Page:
Wandering about, he sees a lion heading rapidly in his direction with intention of having lunch.

The old Doberman thinks, “Oh, oh! I’m in deep trouble now!”

Noticing some bones on the ground close by, he immediately settles down to chew on the bones with his back to the approaching cat.

Just as the lion is about to leap, the old Doberman exclaims loudly, “Boy, that was one delicious lion! I wonder, if there are any more around here?”

Hearing this, the young lion halts his attack in mid-stride, a look of terror comes over him, and he slinks away into the trees. “Whew!” says the lion, “That was close! That old Doberman nearly had me!”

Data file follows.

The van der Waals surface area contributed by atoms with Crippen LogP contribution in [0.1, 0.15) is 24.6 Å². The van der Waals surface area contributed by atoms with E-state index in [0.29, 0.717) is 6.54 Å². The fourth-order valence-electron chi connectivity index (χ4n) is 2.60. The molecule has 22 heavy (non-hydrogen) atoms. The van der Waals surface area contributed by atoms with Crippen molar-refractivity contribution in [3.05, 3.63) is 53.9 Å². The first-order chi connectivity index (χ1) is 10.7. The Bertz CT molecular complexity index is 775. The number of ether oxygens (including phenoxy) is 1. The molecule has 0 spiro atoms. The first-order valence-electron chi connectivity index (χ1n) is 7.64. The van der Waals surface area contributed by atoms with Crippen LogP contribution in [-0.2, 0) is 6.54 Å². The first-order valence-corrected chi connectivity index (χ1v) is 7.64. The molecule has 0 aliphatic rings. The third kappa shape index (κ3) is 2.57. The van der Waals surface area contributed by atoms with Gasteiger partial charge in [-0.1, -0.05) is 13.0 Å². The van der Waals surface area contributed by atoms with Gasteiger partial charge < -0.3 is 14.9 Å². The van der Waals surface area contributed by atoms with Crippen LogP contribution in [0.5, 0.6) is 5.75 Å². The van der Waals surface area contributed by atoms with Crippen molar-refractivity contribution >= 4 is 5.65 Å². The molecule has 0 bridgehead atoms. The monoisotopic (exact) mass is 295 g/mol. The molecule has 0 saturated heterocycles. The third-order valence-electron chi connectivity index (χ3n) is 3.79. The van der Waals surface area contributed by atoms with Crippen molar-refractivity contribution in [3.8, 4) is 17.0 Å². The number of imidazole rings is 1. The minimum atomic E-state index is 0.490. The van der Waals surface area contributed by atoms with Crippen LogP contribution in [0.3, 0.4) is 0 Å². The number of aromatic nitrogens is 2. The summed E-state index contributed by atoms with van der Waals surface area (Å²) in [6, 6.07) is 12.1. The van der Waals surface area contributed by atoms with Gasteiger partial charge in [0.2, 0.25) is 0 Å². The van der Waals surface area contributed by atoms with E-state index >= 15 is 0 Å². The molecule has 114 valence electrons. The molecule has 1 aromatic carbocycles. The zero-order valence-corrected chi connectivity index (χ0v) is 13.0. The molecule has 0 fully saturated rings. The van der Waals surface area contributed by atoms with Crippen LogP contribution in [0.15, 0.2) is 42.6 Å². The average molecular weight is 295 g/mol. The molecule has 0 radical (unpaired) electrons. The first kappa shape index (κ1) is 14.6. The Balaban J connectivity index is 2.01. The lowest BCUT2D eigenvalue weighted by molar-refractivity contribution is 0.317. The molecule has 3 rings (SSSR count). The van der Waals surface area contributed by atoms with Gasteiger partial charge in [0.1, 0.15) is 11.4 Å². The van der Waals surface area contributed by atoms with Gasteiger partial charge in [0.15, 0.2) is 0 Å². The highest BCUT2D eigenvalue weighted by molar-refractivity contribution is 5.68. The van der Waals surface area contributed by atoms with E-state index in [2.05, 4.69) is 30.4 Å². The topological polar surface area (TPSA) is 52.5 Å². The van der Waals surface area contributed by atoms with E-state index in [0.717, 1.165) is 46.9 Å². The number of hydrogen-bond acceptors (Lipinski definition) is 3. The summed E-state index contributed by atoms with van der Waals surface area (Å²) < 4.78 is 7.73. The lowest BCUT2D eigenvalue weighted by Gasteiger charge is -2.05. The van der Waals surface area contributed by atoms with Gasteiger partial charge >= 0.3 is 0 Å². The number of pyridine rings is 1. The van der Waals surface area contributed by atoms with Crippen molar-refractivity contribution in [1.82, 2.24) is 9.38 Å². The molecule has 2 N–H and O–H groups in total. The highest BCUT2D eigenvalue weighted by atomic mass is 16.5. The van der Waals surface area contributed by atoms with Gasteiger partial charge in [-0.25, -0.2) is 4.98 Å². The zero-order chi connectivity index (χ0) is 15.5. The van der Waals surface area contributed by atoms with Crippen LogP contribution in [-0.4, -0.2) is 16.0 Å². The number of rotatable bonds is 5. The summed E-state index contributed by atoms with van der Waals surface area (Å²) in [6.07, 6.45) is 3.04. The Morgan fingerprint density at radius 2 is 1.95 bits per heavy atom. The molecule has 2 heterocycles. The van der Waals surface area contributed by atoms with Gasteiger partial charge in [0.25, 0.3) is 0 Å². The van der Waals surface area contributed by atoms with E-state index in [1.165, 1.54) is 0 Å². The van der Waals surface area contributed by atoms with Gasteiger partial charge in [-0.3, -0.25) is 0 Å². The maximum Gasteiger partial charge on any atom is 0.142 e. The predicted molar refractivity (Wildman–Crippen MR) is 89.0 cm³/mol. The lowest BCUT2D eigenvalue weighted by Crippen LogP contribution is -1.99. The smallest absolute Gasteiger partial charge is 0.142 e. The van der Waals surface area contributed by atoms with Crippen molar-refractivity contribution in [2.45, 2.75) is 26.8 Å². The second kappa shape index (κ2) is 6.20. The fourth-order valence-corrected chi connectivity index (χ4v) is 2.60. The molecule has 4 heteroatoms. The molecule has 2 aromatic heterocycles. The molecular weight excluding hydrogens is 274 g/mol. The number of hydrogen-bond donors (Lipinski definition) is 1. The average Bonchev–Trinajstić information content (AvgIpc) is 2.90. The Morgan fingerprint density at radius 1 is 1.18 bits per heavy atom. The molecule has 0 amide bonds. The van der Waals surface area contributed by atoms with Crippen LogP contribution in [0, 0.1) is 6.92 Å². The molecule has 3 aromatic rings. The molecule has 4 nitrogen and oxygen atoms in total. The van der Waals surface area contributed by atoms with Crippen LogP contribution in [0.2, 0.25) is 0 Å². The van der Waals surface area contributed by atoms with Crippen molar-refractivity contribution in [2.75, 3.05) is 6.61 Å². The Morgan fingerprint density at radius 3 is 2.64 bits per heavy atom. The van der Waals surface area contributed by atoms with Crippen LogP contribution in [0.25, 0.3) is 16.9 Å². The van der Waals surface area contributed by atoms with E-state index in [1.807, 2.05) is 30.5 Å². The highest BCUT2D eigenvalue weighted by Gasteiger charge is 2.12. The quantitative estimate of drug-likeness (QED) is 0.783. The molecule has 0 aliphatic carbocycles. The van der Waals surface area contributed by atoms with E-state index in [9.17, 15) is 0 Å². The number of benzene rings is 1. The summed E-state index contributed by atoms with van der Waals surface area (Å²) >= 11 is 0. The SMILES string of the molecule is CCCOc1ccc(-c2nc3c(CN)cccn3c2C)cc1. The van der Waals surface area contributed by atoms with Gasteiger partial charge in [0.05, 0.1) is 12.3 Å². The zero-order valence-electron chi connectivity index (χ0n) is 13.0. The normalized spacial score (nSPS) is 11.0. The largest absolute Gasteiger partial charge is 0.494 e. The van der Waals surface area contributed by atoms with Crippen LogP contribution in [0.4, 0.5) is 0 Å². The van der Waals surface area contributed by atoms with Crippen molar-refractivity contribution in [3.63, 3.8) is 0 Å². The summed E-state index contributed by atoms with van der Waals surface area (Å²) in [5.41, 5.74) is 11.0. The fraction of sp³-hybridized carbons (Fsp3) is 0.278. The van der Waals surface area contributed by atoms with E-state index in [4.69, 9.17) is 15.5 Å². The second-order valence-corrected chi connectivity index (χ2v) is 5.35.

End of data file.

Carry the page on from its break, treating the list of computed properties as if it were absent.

Meanwhile, a squirrel who had been watching the whole scene from a nearby tree, figures he can put this knowledge to good use and trade it for protection from the lion. So, off he goes.

The squirrel soon catches up with the lion, spills the beans, and strikes a deal for himself with the lion.

The young lion is furious at being made a fool of and says, “Here, squirrel, hop on my back and see what’s going to happen to that conniving canine!”

The old Doberman sees the lion coming with the squirrel on his back and thinks, “What am I going to do now?” But instead of running, the dog sits down with his back to his attackers, pretending he hasn’t seen them yet.

Just when they get close enough to hear, the old Doberman says, “Where’s that crazy squirrel? I sent him off an hour ago to bring me another lion!”

The moral of this story? Don’t mess with the old dogs. Age and skill will always overcome youth and treachery!  

The Bible says: “Wisdom belongs to the aged, and understanding to the old. But true wisdom and power are found in God; counsel and understanding are his.” Job 12:12-13